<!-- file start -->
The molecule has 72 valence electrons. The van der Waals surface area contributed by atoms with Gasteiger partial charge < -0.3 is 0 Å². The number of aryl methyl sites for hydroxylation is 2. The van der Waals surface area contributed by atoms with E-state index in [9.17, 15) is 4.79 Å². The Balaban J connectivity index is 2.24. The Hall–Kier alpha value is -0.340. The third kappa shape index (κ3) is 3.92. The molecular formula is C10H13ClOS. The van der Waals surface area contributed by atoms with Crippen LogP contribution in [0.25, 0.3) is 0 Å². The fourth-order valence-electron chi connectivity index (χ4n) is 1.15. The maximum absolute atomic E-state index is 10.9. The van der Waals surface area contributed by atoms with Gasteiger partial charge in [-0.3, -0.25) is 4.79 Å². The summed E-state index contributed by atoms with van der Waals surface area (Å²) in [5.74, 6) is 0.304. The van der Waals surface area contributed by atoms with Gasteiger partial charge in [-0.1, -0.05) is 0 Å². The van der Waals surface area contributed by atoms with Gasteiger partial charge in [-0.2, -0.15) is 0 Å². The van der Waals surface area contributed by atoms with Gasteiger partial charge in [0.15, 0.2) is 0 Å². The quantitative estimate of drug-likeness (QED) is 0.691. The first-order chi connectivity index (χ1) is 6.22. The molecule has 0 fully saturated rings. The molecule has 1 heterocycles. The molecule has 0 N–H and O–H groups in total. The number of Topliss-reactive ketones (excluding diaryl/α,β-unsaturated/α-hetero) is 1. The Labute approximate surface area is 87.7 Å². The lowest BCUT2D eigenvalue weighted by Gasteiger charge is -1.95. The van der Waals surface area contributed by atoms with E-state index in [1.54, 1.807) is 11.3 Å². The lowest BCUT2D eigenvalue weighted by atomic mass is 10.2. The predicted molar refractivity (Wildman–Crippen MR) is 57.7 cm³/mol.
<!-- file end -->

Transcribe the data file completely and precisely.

The molecule has 72 valence electrons. The van der Waals surface area contributed by atoms with Gasteiger partial charge < -0.3 is 0 Å². The number of aryl methyl sites for hydroxylation is 2. The van der Waals surface area contributed by atoms with E-state index in [9.17, 15) is 4.79 Å². The Balaban J connectivity index is 2.24. The Hall–Kier alpha value is -0.340. The third kappa shape index (κ3) is 3.92. The molecular formula is C10H13ClOS. The van der Waals surface area contributed by atoms with Crippen LogP contribution in [0.25, 0.3) is 0 Å². The fourth-order valence-electron chi connectivity index (χ4n) is 1.15. The maximum absolute atomic E-state index is 10.9. The van der Waals surface area contributed by atoms with Gasteiger partial charge in [-0.3, -0.25) is 4.79 Å². The summed E-state index contributed by atoms with van der Waals surface area (Å²) in [5.74, 6) is 0.304. The van der Waals surface area contributed by atoms with Gasteiger partial charge in [-0.1, -0.05) is 0 Å². The van der Waals surface area contributed by atoms with Gasteiger partial charge in [-0.2, -0.15) is 0 Å². The van der Waals surface area contributed by atoms with Gasteiger partial charge in [0.15, 0.2) is 0 Å². The quantitative estimate of drug-likeness (QED) is 0.691. The first-order chi connectivity index (χ1) is 6.22. The molecule has 0 fully saturated rings. The molecule has 1 heterocycles. The molecule has 0 N–H and O–H groups in total. The number of Topliss-reactive ketones (excluding diaryl/α,β-unsaturated/α-hetero) is 1. The Labute approximate surface area is 87.7 Å². The lowest BCUT2D eigenvalue weighted by Gasteiger charge is -1.95. The van der Waals surface area contributed by atoms with E-state index in [1.54, 1.807) is 11.3 Å². The lowest BCUT2D eigenvalue weighted by atomic mass is 10.2. The predicted molar refractivity (Wildman–Crippen MR) is 57.7 cm³/mol.